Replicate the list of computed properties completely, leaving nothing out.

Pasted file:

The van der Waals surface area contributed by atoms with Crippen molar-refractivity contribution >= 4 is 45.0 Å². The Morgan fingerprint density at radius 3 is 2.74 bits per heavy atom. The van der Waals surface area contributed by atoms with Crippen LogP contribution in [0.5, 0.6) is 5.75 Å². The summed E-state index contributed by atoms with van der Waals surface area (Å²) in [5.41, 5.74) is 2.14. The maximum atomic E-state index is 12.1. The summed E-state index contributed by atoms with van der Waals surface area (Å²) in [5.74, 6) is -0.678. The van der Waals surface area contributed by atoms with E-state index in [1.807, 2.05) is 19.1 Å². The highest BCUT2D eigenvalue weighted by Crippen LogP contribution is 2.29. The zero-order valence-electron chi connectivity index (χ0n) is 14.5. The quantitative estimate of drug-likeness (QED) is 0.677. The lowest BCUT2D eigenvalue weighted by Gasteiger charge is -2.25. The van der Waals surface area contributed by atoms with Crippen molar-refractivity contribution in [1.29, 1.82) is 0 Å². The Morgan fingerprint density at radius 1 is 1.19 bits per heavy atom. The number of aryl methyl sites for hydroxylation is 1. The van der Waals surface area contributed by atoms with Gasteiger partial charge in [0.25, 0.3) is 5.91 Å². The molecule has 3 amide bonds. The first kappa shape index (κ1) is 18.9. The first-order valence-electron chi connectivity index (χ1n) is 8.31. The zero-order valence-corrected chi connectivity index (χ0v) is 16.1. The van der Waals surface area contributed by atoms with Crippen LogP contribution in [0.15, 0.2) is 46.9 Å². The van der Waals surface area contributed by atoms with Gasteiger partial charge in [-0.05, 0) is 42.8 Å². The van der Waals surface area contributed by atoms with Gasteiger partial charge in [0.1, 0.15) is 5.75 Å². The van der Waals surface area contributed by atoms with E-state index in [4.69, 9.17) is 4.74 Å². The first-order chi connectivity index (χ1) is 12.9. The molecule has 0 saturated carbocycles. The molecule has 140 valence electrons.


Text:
The van der Waals surface area contributed by atoms with Crippen molar-refractivity contribution >= 4 is 45.0 Å². The Morgan fingerprint density at radius 3 is 2.74 bits per heavy atom. The van der Waals surface area contributed by atoms with Crippen LogP contribution in [0.5, 0.6) is 5.75 Å². The summed E-state index contributed by atoms with van der Waals surface area (Å²) in [5.41, 5.74) is 2.14. The maximum atomic E-state index is 12.1. The summed E-state index contributed by atoms with van der Waals surface area (Å²) in [5.74, 6) is -0.678. The van der Waals surface area contributed by atoms with E-state index in [1.807, 2.05) is 19.1 Å². The highest BCUT2D eigenvalue weighted by Crippen LogP contribution is 2.29. The zero-order valence-electron chi connectivity index (χ0n) is 14.5. The quantitative estimate of drug-likeness (QED) is 0.677. The lowest BCUT2D eigenvalue weighted by Gasteiger charge is -2.25. The van der Waals surface area contributed by atoms with Crippen molar-refractivity contribution in [1.29, 1.82) is 0 Å². The Morgan fingerprint density at radius 1 is 1.19 bits per heavy atom. The number of aryl methyl sites for hydroxylation is 1. The van der Waals surface area contributed by atoms with Gasteiger partial charge in [0.25, 0.3) is 5.91 Å². The molecule has 3 amide bonds. The first kappa shape index (κ1) is 18.9. The first-order valence-electron chi connectivity index (χ1n) is 8.31. The zero-order valence-corrected chi connectivity index (χ0v) is 16.1. The van der Waals surface area contributed by atoms with Crippen LogP contribution in [0.15, 0.2) is 46.9 Å². The van der Waals surface area contributed by atoms with Gasteiger partial charge in [-0.05, 0) is 42.8 Å². The van der Waals surface area contributed by atoms with Gasteiger partial charge in [0.1, 0.15) is 5.75 Å². The van der Waals surface area contributed by atoms with E-state index in [4.69, 9.17) is 4.74 Å². The first-order chi connectivity index (χ1) is 12.9. The molecule has 0 saturated carbocycles. The molecule has 140 valence electrons.